wildkitten , January 6, 2012 6:38 PM
    saxplayingcompnerdwho would want the source code for some of the worst antivirus software? That's like wanting dog DNA so you can figure out how it makes poop.

    Why do people keep this up? Do people think it makes them look important to not keep current?

    Yes, a few years ago Norton had a bad reputation for being bloated and taking up cycles and memory. However, they did rebuild their products and they run very lean and catch almost everything thrown at them. They are always at the top of independent reviewers in both how little memory and CPU time they take up as well as what they detect.
  • 13 Hide
    cookoy , January 6, 2012 7:11 PM
    the title says "Leak" while the first sentence says "threatening to release"
  • 5 Hide
    A Bad Day , January 6, 2012 7:58 PM
    It would be interesting to see a malware that exploits an AV software's vulnerabilities to gain control of the computer. Talk about irony.

    saxplayingcompnerdwho would want the source code for some of the worst antivirus software? That's like wanting dog DNA so you can figure out how it makes poop.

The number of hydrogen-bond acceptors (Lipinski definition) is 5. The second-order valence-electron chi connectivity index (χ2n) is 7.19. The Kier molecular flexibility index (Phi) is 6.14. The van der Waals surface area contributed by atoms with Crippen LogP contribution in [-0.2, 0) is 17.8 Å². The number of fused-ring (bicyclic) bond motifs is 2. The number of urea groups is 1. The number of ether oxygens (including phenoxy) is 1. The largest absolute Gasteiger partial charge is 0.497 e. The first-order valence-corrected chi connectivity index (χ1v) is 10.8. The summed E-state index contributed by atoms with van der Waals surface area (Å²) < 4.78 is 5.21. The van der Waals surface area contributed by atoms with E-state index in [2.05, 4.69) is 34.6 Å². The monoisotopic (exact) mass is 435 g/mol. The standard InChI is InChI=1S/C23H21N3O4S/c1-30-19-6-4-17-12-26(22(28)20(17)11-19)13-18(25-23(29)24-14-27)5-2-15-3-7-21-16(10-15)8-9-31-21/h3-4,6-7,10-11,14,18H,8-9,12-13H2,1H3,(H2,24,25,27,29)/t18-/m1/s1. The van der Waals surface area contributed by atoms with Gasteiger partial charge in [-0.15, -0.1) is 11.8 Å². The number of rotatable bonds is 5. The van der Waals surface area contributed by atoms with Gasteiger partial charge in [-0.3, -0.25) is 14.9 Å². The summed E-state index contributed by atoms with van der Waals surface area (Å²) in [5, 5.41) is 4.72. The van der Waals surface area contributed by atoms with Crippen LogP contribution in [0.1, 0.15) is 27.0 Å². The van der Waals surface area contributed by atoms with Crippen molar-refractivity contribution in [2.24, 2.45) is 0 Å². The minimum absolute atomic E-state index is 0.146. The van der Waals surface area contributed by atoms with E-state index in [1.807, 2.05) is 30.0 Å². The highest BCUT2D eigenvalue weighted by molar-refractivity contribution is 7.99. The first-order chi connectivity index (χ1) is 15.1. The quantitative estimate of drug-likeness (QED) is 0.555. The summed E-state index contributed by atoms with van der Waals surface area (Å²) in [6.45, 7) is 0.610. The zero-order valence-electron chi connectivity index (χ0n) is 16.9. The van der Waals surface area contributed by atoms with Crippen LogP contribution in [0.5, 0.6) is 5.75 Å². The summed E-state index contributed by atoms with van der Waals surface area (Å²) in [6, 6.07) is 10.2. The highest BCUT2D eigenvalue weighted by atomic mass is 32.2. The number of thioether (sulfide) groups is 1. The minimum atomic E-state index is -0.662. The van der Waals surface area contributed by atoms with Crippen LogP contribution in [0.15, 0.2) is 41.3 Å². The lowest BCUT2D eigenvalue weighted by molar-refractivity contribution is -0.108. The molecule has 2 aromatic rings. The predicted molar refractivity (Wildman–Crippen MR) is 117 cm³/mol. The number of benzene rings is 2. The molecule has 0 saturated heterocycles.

Norton AV isn't like it what used to be in the past. If it's still a piece of junk, it would've withered away from competing AV softwares and the relentless flood of malware.
  • 11 Hide
    memadmax , January 6, 2012 8:07 PM
    As others have said before....

    Poop...
  • 5 Hide
    rubix_1011 , January 6, 2012 8:07 PM
    'Accidentally' leaving someone on the network for someone to find is often referred to as a honey pot. Government departments don't make a habit of leaving servers full of valuable code open and unmonitored just at random. I agree it does happen, but the likelyhood of something being that substantial may only be some mock code that was left there as bait for network intruders. This is common policy for network security protocols.
  • 1 Hide
    lp231 , January 6, 2012 8:41 PM
    A Bad DayIt would be interesting to see a malware that exploits an AV software's vulnerabilities to gain control of the computer. Talk about irony.Norton AV isn't like it what used to be in the past. If it's still a piece of junk, it would've withered away from competing AV softwares and the relentless flood of malware.

    Norton has build itself based on marketing and branding much like Monster Cable and BOSE.
    If you ask a Joe or Jane what AV software they'll recommended and Norton is the first thing that pops into their heads.
  • 0 Hide
    Thunderfox , January 6, 2012 10:49 PM
    Hey, maybe the open source community can improve it. They certainly can't make it any worse.